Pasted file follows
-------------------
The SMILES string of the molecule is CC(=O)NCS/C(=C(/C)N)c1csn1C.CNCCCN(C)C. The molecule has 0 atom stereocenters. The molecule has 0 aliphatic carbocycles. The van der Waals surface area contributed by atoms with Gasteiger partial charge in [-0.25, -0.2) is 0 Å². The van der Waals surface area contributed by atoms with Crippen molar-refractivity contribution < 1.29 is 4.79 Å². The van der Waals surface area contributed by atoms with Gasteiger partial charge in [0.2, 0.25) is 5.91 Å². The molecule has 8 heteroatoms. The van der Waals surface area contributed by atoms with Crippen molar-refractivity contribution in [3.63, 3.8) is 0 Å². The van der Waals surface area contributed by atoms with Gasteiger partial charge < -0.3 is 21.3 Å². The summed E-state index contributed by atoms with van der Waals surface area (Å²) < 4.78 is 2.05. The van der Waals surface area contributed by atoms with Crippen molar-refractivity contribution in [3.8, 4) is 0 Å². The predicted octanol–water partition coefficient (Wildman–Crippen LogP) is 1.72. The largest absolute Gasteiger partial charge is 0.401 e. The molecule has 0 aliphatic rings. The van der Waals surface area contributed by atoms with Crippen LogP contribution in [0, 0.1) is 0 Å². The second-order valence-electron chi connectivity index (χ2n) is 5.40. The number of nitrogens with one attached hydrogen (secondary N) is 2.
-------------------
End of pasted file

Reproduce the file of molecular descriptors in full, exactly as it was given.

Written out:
The SMILES string of the molecule is CC(=O)NCS/C(=C(/C)N)c1csn1C.CNCCCN(C)C. The molecule has 0 atom stereocenters. The molecule has 0 aliphatic carbocycles. The van der Waals surface area contributed by atoms with Gasteiger partial charge in [-0.25, -0.2) is 0 Å². The van der Waals surface area contributed by atoms with Crippen molar-refractivity contribution < 1.29 is 4.79 Å². The van der Waals surface area contributed by atoms with Gasteiger partial charge in [0.2, 0.25) is 5.91 Å². The molecule has 8 heteroatoms. The van der Waals surface area contributed by atoms with Crippen molar-refractivity contribution in [3.63, 3.8) is 0 Å². The van der Waals surface area contributed by atoms with Gasteiger partial charge < -0.3 is 21.3 Å². The summed E-state index contributed by atoms with van der Waals surface area (Å²) < 4.78 is 2.05. The van der Waals surface area contributed by atoms with Crippen molar-refractivity contribution in [3.8, 4) is 0 Å². The predicted octanol–water partition coefficient (Wildman–Crippen LogP) is 1.72. The largest absolute Gasteiger partial charge is 0.401 e. The molecule has 0 aliphatic rings. The van der Waals surface area contributed by atoms with Crippen LogP contribution in [0, 0.1) is 0 Å². The second-order valence-electron chi connectivity index (χ2n) is 5.40. The number of nitrogens with one attached hydrogen (secondary N) is 2.